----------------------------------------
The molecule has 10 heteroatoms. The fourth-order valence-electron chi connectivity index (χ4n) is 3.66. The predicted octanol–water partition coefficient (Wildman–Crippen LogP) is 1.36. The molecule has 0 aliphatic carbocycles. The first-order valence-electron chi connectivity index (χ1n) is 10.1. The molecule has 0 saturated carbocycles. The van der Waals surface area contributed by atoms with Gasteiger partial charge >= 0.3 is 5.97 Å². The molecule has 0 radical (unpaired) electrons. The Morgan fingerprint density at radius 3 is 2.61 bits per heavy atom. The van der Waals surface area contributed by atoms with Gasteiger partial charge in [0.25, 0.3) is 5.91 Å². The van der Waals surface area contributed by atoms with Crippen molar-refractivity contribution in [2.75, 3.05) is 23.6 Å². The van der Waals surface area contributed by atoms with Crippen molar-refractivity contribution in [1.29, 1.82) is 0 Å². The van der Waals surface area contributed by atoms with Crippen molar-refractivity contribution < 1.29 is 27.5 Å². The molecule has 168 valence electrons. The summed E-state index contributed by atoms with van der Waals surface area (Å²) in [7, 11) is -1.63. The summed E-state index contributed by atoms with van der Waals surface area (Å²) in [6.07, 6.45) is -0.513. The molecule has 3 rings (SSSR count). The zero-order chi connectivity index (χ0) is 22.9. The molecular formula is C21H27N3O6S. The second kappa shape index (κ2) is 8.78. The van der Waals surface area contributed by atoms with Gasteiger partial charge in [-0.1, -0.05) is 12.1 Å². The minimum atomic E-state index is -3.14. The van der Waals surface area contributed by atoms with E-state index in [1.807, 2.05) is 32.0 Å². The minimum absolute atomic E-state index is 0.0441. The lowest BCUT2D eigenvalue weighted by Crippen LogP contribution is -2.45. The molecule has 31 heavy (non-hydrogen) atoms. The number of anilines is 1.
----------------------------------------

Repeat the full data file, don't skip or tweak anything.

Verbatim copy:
The molecule has 10 heteroatoms. The fourth-order valence-electron chi connectivity index (χ4n) is 3.66. The predicted octanol–water partition coefficient (Wildman–Crippen LogP) is 1.36. The molecule has 0 aliphatic carbocycles. The first-order valence-electron chi connectivity index (χ1n) is 10.1. The molecule has 0 saturated carbocycles. The van der Waals surface area contributed by atoms with Gasteiger partial charge >= 0.3 is 5.97 Å². The molecule has 0 radical (unpaired) electrons. The Morgan fingerprint density at radius 3 is 2.61 bits per heavy atom. The van der Waals surface area contributed by atoms with Gasteiger partial charge in [0.25, 0.3) is 5.91 Å². The van der Waals surface area contributed by atoms with Crippen molar-refractivity contribution in [2.75, 3.05) is 23.6 Å². The van der Waals surface area contributed by atoms with Crippen molar-refractivity contribution in [1.29, 1.82) is 0 Å². The van der Waals surface area contributed by atoms with Crippen molar-refractivity contribution < 1.29 is 27.5 Å². The molecule has 168 valence electrons. The summed E-state index contributed by atoms with van der Waals surface area (Å²) in [7, 11) is -1.63. The summed E-state index contributed by atoms with van der Waals surface area (Å²) in [6.07, 6.45) is -0.513. The molecule has 3 rings (SSSR count). The zero-order chi connectivity index (χ0) is 22.9. The molecular formula is C21H27N3O6S. The second kappa shape index (κ2) is 8.78. The van der Waals surface area contributed by atoms with Gasteiger partial charge in [-0.1, -0.05) is 12.1 Å². The minimum atomic E-state index is -3.14. The van der Waals surface area contributed by atoms with E-state index in [1.807, 2.05) is 32.0 Å². The minimum absolute atomic E-state index is 0.0441. The lowest BCUT2D eigenvalue weighted by Crippen LogP contribution is -2.45. The molecule has 31 heavy (non-hydrogen) atoms. The number of anilines is 1.